Berlin, Mar 21 (IANS): Germany's economy is likely to contract further in the first quarter (Q1) of 2023 due to persistent high inflation, the country's central bank said in its monthly report.
"However, the decline is expected to be smaller than in the final quarter of 2022," said Deutsche Bundesbank.
In the period from October to December last year, gross domestic product (GDP) of Europe's largest economy fell by 0.4 per cent, reports Xinhua news agency.
The inconsistent recovery of exports was one of the reasons for the decline.
"In addition, the consumer-related sectors of the economy continue to suffer from persistent high inflation and the resulting consumer restraint," says the report.
Retail sales in Germany continued to fall at the start of this year.
According to the Federal Statistical Office (Destatis), currency adjusted sales in January were 0.3 per cent lower than in December last year.
Inflation in Germany stabilised at a "high level" of 8.7 per cent in February, Destatis said.
At 21.8 per cent year-on-year, prices for food rose particularly sharply, replacing energy as the main inflation driver.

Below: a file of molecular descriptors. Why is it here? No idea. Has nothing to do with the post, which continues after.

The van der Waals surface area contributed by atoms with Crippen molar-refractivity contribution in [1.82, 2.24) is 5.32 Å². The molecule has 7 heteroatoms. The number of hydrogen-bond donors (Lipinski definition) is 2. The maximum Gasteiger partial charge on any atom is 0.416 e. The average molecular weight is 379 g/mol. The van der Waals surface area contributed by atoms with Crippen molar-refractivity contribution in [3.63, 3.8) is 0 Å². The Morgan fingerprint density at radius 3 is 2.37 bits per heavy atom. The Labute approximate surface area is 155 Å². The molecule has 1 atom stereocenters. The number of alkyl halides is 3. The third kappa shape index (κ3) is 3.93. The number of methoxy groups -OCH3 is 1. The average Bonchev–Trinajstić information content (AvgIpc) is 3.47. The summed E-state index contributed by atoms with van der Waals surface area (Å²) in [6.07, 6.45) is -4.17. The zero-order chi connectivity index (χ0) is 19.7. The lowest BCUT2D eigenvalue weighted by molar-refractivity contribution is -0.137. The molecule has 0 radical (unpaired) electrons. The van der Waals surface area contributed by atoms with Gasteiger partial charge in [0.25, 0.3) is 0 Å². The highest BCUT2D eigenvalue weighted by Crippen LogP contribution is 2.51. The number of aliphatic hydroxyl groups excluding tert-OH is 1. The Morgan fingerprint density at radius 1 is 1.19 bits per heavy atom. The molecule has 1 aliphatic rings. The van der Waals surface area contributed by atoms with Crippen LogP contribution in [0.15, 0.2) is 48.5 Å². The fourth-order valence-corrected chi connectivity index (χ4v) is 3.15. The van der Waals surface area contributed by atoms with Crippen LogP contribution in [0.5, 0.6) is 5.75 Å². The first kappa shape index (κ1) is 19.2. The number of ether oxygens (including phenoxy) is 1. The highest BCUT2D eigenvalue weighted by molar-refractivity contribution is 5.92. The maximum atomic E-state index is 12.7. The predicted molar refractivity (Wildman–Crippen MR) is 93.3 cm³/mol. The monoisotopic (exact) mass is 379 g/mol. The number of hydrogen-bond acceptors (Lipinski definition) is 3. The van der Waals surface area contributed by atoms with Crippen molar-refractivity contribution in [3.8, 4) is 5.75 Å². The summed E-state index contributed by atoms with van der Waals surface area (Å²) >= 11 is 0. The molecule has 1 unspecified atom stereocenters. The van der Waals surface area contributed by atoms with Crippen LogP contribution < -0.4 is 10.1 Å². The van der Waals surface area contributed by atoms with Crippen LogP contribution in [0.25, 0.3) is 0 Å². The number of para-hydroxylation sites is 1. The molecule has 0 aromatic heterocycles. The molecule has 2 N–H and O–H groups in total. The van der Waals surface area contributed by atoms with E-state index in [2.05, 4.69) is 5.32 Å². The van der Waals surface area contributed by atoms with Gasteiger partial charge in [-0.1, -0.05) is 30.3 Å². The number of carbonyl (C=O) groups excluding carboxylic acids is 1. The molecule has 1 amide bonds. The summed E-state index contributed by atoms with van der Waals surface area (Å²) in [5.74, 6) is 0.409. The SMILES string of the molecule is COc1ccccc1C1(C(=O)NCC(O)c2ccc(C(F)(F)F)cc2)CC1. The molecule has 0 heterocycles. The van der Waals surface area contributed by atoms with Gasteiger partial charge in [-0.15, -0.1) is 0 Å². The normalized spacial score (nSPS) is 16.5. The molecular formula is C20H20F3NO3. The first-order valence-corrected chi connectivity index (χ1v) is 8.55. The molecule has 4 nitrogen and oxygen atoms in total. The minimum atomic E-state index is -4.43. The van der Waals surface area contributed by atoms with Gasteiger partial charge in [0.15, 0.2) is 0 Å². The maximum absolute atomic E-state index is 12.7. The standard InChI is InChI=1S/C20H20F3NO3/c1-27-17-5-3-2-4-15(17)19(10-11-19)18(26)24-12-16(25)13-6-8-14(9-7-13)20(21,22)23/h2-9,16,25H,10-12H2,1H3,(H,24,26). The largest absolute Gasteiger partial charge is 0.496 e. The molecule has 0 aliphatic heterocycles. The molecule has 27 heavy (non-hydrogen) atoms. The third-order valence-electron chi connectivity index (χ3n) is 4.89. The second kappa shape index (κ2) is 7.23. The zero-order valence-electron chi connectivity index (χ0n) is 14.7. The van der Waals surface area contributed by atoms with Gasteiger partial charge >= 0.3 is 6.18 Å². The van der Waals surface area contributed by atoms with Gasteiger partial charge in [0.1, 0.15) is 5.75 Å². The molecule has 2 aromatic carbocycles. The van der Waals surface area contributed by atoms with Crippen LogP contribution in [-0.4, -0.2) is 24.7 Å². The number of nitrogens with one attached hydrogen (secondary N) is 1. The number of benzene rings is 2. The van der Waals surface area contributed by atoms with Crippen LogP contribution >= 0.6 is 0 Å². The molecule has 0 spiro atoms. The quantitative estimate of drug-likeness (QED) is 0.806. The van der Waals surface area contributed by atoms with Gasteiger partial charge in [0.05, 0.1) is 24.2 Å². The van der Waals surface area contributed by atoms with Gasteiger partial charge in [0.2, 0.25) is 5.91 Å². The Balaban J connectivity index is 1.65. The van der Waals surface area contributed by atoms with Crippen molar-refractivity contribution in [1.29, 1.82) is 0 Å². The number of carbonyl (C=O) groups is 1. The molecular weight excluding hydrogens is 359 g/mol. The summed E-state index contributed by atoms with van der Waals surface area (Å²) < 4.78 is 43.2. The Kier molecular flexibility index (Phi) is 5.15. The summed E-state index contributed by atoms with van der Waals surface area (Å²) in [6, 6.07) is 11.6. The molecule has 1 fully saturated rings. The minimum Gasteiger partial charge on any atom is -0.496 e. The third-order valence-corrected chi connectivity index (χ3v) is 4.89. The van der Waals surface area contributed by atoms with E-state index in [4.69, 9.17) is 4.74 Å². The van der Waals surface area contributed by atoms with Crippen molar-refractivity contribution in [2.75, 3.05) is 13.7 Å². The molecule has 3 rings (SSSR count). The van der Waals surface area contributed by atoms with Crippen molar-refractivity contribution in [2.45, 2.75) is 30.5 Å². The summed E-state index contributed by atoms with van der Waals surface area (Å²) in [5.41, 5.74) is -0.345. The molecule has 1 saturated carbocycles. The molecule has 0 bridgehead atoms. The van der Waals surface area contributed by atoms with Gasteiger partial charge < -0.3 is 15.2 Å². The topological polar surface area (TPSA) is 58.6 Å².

In March, Deutsche Bundesbank expects inflation in the country to "decline significantly" due to a "base effect" from the high reference price level a year ago.
By the middle of the year, however, the inflation rate could rise again.
Due to high inflation, Germany is struggling as a business location.
Many German companies are planning to relocate production to the US, where energy costs are lower and companies receive high subsidies for environmentally friendly technologies through the Inflation Reduction Act (IRA).
According to a recent survey conducted by the German American Chamber of Commerce, 93 per cent companies in Germany intend to increase their US investments in the next three years.
One in five are even planning investment volumes of more than $10 million.